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Researchers on the Rise Lecture September 13, 2013, 12:00 pm - 1:30 pm WPIC Auditorium


Neural Markers of Emotion Regulation in Depression: 
Towards Understanding Individual Differences in Treatment Response

 Jay Fournier, PhD

 Assistant Professor of Psychiatry
  Department of Psychiatry
University of Pittsburgh



Dr. Fournier earned his PhD in Clinical Psychology from the University of Pennsylvania and completed his clinical psychology internship at Western Psychiatric Institute and Clinic. Following the completion of a postdoctoral fellowship at the University of Pittsburgh, Dr. Fournier was appointed to the Department of Psychiatry faculty in 2013. His research focuses on identifying and examining individual differences among depressed individuals. In particular, he is interested in examining those patient characteristics that are associated with response to various forms of treatment for depression, including placebo, antidepressant medications, and psychotherapy. With support from a career development award from the National Institute of Mental Health, and under the mentorship of Drs. Paul Pilkonis, Ellen Frank, and Mary Phillips, Dr. Fournier is examining whether individual differences among depressed adults in the functioning of the neural circuitry underlying emotion regulation can help to explain predictors of differential treatment response that he and his colleagues have identified. 

Learning Objectives:  At the conclusion of this lecture, participants will be able to:

  1. Describe the personality trait neuroticism and understand the challenges in assessing personality in acutely depressed samples.
  2. Characterize the relationship between personality and response to treatments for depression.
  3. Better understand how neural mechanisms underlying emotion regulation may help to explain the role of personality in depression treatments.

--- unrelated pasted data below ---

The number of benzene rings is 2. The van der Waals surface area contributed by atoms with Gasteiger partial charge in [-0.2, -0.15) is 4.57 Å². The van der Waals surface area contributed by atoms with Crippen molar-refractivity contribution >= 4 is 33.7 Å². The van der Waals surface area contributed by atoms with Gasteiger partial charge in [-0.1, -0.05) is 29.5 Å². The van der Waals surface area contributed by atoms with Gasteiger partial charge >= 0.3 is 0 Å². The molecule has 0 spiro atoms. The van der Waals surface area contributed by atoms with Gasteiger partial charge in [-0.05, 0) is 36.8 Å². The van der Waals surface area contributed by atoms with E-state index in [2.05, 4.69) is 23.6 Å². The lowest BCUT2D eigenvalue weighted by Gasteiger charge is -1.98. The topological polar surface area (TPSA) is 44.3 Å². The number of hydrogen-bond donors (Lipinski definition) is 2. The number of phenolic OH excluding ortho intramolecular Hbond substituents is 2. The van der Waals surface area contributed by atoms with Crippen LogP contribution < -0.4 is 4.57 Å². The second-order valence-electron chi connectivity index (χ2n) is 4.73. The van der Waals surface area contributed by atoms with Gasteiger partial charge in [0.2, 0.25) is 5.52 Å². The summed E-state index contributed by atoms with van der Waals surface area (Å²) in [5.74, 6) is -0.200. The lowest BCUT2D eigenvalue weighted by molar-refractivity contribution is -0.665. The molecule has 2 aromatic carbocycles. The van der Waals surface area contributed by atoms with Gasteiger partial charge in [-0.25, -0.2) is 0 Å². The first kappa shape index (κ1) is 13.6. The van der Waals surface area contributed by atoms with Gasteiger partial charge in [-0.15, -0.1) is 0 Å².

Targeting Neurocognitive Factors in Anxiety Through Brain-Based Behavioral Intervention


  Rebecca Price, PhD

   Assistant Professor
Department of Psychiatry
University of Pittsburgh



Dr. Price completed a PhD in Clinical Psychology at Rutgers University, followed by a clinical psychology internship and postdoctoral fellowship at Western Psychiatric Institute and Clinic. Dr. Price’s research interests focus on neural mechanisms of information processing in anxiety, depression, and suicidality, with a specific focus on negative attentional biases. With support from a K23 Career Development Award from NIMH, she is investigating transdiagnostic neurocognitive markers of attentional bias in relation to response to a computer-based cognitive training intervention (attention bias modification). She is broadly interested in the intersection of clinical and neurocognitive research, including translation of cognitive neuroscience findings into novel brain-based interventions, and individual differences in neurocognitive function that predict response to specific treatments.

Learning Objectives:  At the conclusion of this lecture, participants will be able to:

  1. Discuss the role of negative attentional biases in anxiety.
  2. Describe neural correlates of attentional bias.
  3. Describe neurocognitive interventions for anxiety.

Continuing Education Credit: The University of Pittsburgh School of Medicine is accredited by the Accreditation Council for Continuing Medical Education to provide continuing medical education for physicians. The University of Pittsburgh School of Medicine designates this educational activity for a maximum of 1.5 AMA PRA Category 1 Credits TM. Each physician should only claim credit commensurate with the extent of their participation in the activity. Other health care professionals are awarded .15 continuing education units (CEUs), which are equal to 1.5 contact hours. In accordance with Accreditation Council for Continuing Medical Education requirements on disclosure, information about relationships of presenters with commercial interests (if any) will be included in materials which will be distributed at the time of the conference.  WPIC is approved by the American Psychological Association to offer continuing education for psychologists.  WPIC maintains responsibility for this program and its contents.  This program is being offered for 1.5 continuing education credits.

For more information on this lecture and other events, please contact Courtney Wallace at